Originally Posted by jaynik
I'm happy it turned out but am confused how it was in the carboy on 11/17 and not yet at fg, but is now fully carbed and drinkable on 11/21. Did I misunderstand something here?
It was at FG on 11/16, I just didn't know it. I mashed @ 158 because I wanted plenty of body and residual sweetness to balance out all those IBU's. I checked gravity again on 11/18 and it hadn't moved so I went ahead and bottled. 2 days in my mini warm room
and it's fully carbed and delicious. That's why I'm so amazed at this....just a few days ago I was bitching about ****ty beer and now I'm thrilled because what I brewed is pretty much amazing.
I don't do things the way most people recommend them on this site. I usually bottle after 7 days and my beer is usually fully carbed within 3 or 4 days and ready to drink. Yes, it ages and matures after that but I make a lot of malty beers (stouts, brown ales, scottish ales) and I really prefer them as fresh as possible. The conventional wisdom on here seems to be that that's the complete wrong way of doing things, the beer needs to be in the carboy for 2 or 3 weeks, then bottle conditioned for another 2 or 3 weeks but I've been brewing all grain for a little more than 2 years now and I brew, on average, probably 1.5 beers per month and I've found that I make better beer this way.
First, I ALWAYS make the proper size starter on a stir plate w/ yeast nutrient, and I control my fermentation temps w/ a Johnson A419 controller and chest freezer so my beers are usually completely fermented after 3 or 4 days. If I'm going for a more estery English style I will calculate my starter size using my brew spreadsheet so that I get as close to 0.75 million cells/ ML-P (and ferment a little warmer) but if I'm doing an American style I usually pitch 1.5 million cells/ML-P so that there isn't much of a growth stage (and ferment as cold as possible) and I get a really fast ferment. I also aerate w/ pure 02 on all my beers.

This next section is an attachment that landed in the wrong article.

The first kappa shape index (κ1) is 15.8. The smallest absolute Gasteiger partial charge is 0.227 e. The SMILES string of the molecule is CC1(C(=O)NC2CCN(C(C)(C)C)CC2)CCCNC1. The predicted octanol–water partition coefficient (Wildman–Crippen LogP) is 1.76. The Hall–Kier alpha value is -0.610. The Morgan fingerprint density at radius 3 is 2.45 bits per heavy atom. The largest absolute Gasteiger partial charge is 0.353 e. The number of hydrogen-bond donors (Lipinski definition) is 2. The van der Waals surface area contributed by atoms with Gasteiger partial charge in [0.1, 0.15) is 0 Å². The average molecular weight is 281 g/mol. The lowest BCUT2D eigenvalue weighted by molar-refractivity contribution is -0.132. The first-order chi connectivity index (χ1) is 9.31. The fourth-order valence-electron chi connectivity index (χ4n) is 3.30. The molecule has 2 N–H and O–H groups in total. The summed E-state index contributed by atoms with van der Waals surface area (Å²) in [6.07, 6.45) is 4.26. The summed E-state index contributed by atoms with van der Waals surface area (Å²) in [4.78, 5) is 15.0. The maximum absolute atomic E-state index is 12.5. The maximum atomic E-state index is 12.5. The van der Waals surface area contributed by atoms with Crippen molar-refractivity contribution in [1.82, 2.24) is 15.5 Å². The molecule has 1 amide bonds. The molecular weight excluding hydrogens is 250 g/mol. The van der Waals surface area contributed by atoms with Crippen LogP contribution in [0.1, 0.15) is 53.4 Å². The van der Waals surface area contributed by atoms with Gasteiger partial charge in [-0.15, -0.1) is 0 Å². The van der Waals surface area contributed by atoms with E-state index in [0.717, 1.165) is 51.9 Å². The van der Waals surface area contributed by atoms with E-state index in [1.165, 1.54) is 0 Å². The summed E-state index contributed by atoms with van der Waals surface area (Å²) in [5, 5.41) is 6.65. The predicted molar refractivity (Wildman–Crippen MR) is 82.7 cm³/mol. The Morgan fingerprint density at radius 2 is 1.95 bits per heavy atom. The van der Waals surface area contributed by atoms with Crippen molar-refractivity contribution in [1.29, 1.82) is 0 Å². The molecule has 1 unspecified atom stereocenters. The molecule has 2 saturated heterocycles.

I think that bottling after just 7 days is better if you don't add fresh yeast because the yeast is still fresh so your beer carbs up a lot faster and the yeast are still active enough to absorb any O2 that might get into the beer during the bottling process. I think maybe they are also in better shape to clean up any fermentation biproducts that were produced during the carbing process. I don't have any real evidence to back this up other than my beers which are usually pretty damn good (I'm not 100% sure that yeast can still absorb O2 after they're done fermenting).
The only beers I do an extended secondary on are high ABV and Belgian Dubbels and Tripels and I always crash those at around 35 degrees for a few days and then add fresh yeast at bottling. Even with those though I usually only do 1 week primary and then 2 weeks in secondary (around 45 - 50 degrees) and then I bottle. When I first started brewing all grain I was using Northern Brewer kits and I followed their recommendations which were usually 1 - 3 weeks in primary, 2 - 3 in secondary and 2 -3 bottle conditioning. I did that for probably a year and I never added fresh yeast. My beers would take forever to carb and they just weren't as good as they are now.